WASHINGTON (Reuters) - The United States needs to first modernize its food safety system before it decides whether to reorganize agencies that inspect and regulate food, Agriculture Secretary Tom Vilsack said on Monday.
Vilsack said he wants the USDA to focus meat inspection on prevention and containment of dangerous pathogens that cause food-borne illness.
“A modernized system would have as a goal prevention, early detection if it can’t be prevented, and mitigation of any adverse impacts if something occurs,” Vilsack told reporters on a conference call.
The U.S. food safety system has been criticized in recent years for failing to protect consumers from pathogens, such as an outbreak of illnesses this month related to a strain of salmonella in peanut butter.
Seven deaths related to the outbreak were reported by government officials as of Friday, and 491 people from 43 states had become ill.
More than 125 products containing peanut butter had been recalled after the outbreak. The USDA is not involved in the investigation and recall, but is concerned that tainted peanut butter could get into school lunch and other nutrition programs which the department administers, Vilsack said.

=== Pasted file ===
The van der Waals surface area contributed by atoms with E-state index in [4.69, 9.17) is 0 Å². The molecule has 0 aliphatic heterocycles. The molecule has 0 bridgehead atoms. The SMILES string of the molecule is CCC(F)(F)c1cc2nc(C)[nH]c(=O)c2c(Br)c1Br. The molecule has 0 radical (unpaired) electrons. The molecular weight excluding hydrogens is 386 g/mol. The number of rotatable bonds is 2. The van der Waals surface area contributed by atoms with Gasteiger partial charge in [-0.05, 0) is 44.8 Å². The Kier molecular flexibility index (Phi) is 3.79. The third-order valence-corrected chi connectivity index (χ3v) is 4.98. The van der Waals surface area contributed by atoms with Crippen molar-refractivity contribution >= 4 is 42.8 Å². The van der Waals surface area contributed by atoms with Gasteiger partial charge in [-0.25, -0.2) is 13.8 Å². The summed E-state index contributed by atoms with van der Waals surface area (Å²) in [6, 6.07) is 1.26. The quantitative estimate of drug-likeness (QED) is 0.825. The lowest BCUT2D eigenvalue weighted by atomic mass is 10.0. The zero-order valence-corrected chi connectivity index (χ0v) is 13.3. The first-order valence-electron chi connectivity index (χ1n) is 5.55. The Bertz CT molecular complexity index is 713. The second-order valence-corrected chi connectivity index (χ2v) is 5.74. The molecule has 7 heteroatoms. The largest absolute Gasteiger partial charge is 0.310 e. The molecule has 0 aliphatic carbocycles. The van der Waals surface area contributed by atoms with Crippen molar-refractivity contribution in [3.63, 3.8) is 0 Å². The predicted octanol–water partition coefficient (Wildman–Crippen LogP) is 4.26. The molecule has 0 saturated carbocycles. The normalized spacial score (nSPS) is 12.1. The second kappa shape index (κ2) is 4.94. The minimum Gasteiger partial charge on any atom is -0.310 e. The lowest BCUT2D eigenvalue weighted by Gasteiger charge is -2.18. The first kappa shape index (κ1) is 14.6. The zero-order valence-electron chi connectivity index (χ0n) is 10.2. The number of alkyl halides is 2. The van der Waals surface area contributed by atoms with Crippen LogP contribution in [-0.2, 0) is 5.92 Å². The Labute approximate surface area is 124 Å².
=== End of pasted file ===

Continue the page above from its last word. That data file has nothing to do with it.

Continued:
The Food and Drug Administration is in charge of 80 percent of the U.S. food supply, including fruits, vegetables, and processed foods, while the USDA oversees food like eggs, red meat and poultry.
Some critics have suggested the government should create a single food safety agency.
“I think before there can be any conversation about merging of entities or a single agency or anything of that sort, you’ve got to get the foundation right,” Vilsack told reporters.
Nominating an undersecretary for the USDA’s Food Safety and Inspection Service is at the top of USDA’s list of positions to fill, Vilsack said.
“We are aggressively working on that this week,” he said.
Reporting by Roberta Rampton; Editing by Marguerita Choy